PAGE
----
Adult Acne Sufferers Long For Products That Can Really Help Them. Are Indie Beauty Brands Responding?

Acne care is big business because acne is incredibly pervasive.

According to the American Academy of Dermatology, acne is the most common skin condition in the United States, affecting some 50 million Americans annually. The statistic may evoke images of blemish-covered 16 year olds, but adult acne is increasing, and up to 55% of people in their 20s to 40s deal with it. The acne care market is projected to rise from $4.9 billion in 2016 to $7.35 billion in 2025, according to Statista, and adults are on the hunt for remedies for their acne issues. The indie beauty sector, which has done a superb job at addressing the desire for clean skincare, has yet to fully address the desire for adult acne options.

Available at Target, SkinKick is among several brands taking a clean approach to acne care.

“Acne can be a lifelong battle, and it is the No. 1 skin concern that people search for,” says Matty Schirle, CEO and founder of natural acne product brand SkinKick. “I think, if brands can offer real solutions in new, fresh ways and talk to consumers in a way that resonates with them now, they can find a lot of opportunity in the space.” He estimates 400-plus brands sell products with a benzoyl peroxide and salicylic acid regimen, a system used for more than 60 years that can be irritating. Over 75% of members of a SkinKick focus group reported they’re looking for better alternatives that leave their skin soft. Half determined benzoyl peroxide and salicylic acid are too aggravating for them.

“There is definitely white space in the acne market.”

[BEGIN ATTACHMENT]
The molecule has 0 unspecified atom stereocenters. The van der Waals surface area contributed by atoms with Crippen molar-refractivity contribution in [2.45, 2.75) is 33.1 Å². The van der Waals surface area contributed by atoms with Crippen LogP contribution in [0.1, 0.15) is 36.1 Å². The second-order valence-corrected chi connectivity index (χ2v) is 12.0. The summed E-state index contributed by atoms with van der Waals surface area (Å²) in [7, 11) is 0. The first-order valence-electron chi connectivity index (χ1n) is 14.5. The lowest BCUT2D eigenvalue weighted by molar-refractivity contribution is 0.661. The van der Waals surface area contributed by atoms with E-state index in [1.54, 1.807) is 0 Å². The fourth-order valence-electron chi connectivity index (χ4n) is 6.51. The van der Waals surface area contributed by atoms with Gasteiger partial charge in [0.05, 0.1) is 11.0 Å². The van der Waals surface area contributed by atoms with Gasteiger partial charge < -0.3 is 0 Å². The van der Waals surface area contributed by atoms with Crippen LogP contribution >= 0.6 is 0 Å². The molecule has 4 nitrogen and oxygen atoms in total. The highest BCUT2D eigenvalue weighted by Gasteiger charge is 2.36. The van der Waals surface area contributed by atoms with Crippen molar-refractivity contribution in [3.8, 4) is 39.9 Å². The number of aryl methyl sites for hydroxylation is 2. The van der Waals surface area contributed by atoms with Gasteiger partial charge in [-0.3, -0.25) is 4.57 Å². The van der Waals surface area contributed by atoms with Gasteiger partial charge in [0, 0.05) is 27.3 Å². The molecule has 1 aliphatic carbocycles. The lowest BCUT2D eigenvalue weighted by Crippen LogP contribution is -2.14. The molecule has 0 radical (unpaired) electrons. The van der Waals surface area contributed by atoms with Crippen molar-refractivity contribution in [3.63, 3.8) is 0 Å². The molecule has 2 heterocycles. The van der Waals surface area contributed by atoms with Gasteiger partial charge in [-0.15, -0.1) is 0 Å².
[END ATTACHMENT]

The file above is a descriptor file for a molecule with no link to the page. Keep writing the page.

“There is definitely white space in the acne market,” says Ju Rhyu, founder of Hero Cosmetics, the brand behind the Mighty Patch hydrocolloid pimple product. “Partly it’s because most of the acne care brands are owned by the same four large companies and partly because there has been little to no innovation in the space.” Statista names Proactiv and Differin parent company Galderma, Neutrogena, Clearasil owner Reckitt Benckiser, Alberto Culver, Johnson & Johnson and Biore parent company Kao Corp. as among acne product market share leaders.

Tracking earned media value, a measure of social media engagement, influencer marketing platform Tribe Dynamics identifies Unilever-owned Murad, TA Associates-owned Paula’s Choice, Neutrogena and Clinique, the Estée Lauder brand, as leading digital movers and shakers in the acne space from March through May this year. Co-founder Conor Begley says, “We’ve seen a rise in interest during the pandemic probably attributable or due to stress from COVID-19 and mask-ne.” From March to April, there was a 288% spike in EMV for the top acne brands, a major indication that consumers are scouring social media for acne product information.

Rhyu introduced Hero Cosmetics in 2017 after discovering hydrocolloid treatments in Korea, where she lived from 2012 to 2014. She had a feeling they could be a hit in the United States. She was right. Mighty Patch has landed at recognizable retailers such as Target, Neiman Marcus, Anthropologie, Goop, The Detox Market, Free People and Bloomingdale’s. With a single stockkeeping unit, Hero Cosmetics surpassed $1 million in sales in its first year on the market. The company’s swift rise demonstrates strong demand for adult acne offerings. It’s doubling down on its acne care focus. Rhyu stresses, “There is so much room for newness.”

“We’ve seen a rise in interest during the pandemic probably attributable or due to stress from COVID-19 and mask-ne.”

Despite the vast opportunity, major roadblocks exist for indie beauty brands trying to make headway in acne care. Clinical tests can be expensive for brands aiming to back up their claims and get dermatologists on board, important sales drivers in a segment full of false promises. Rhyu says,“I imagine dermatologists would prefer to recommend products that have clinical support, but these tests are cost prohibitive for a lot of indie brands.” There are platforms such as ProofPilot attempting to bring down the costs of studies, but small brands have to pick and choose carefully where to place their dollars.